Evaluate a knitting pattern - how it looks on the model
Updated: May 12, 2022
“I wish I knew how to evaluate a pattern to know whether or not it’s ‘good’ before I start knitting.”
I’ve heard so many variations on this one. We want to make sure we, as knitters, are investing in something worth the time and money. This post is the first in a three-part series on evaluating patterns - today we'll cover how to evaluate modeled photos. Part two covers the information provided by the designer (with a deep dive on schematics) and part three talks about how to get the most from other knitter's projects.
Let's make sure we have the right framework for this evaluation
But before we dig in I want to reiterate something I say as often as possible - there's no wrong way to love knitting. A pattern is 'good' if you enjoy working from it and it creates the thing it says it will.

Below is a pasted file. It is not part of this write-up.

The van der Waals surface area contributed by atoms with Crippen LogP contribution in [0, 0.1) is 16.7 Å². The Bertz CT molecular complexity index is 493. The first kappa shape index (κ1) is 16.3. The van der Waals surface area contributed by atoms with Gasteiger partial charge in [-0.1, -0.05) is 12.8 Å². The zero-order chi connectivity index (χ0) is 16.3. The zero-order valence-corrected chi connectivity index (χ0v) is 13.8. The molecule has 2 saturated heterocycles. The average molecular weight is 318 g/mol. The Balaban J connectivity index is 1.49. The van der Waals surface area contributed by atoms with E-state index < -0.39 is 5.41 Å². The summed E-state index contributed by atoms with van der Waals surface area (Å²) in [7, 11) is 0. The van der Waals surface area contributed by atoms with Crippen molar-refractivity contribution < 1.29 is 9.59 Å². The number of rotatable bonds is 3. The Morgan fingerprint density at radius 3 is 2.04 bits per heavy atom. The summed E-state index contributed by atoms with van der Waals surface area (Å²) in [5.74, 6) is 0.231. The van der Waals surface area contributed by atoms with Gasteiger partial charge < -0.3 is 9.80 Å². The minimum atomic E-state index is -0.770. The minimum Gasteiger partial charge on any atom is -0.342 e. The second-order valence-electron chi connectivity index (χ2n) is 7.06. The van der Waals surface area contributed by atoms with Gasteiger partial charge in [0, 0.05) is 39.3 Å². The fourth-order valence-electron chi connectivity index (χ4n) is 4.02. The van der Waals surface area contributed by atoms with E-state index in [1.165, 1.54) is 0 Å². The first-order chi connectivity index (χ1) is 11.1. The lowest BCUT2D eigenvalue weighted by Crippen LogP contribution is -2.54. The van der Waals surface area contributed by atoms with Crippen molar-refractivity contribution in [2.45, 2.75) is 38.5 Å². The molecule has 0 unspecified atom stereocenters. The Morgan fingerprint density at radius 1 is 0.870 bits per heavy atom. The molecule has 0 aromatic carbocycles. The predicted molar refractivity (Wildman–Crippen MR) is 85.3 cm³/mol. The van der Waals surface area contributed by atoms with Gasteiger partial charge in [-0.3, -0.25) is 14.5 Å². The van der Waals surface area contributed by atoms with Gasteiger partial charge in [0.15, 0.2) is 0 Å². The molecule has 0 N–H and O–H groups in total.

It's very easy to get caught up in whether something is the best, follows all the rules, or otherwise does things 'the right way.'
This industry tends to be staffed by women doing very low-paid work, with very little power when it comes to third-party relationships. That power relationship can be further influenced by systemic racism.
Many designers come to this work because of an inability to work in other industries - maybe they have child care needs and can't be available regular hours, they are nuerodivergent, or they have an ability difference. There's also a range of financial resources - some with the capital to tap lots of experts, others, not so much.
It's worth holding these intersections in mind as we challenge what patterns 'should' offer, and to interrogate whether our expectations are reasonable for a $8-$12 microbook.
So with that in mind, I hope you get some value from this series, and are able to make a more informed purchasing decision!
Reading a sweater on a model
Modeled photos are the gold star for evaluating how a designer envisions the finished sweater’s look, feel, and fit - with a caveat.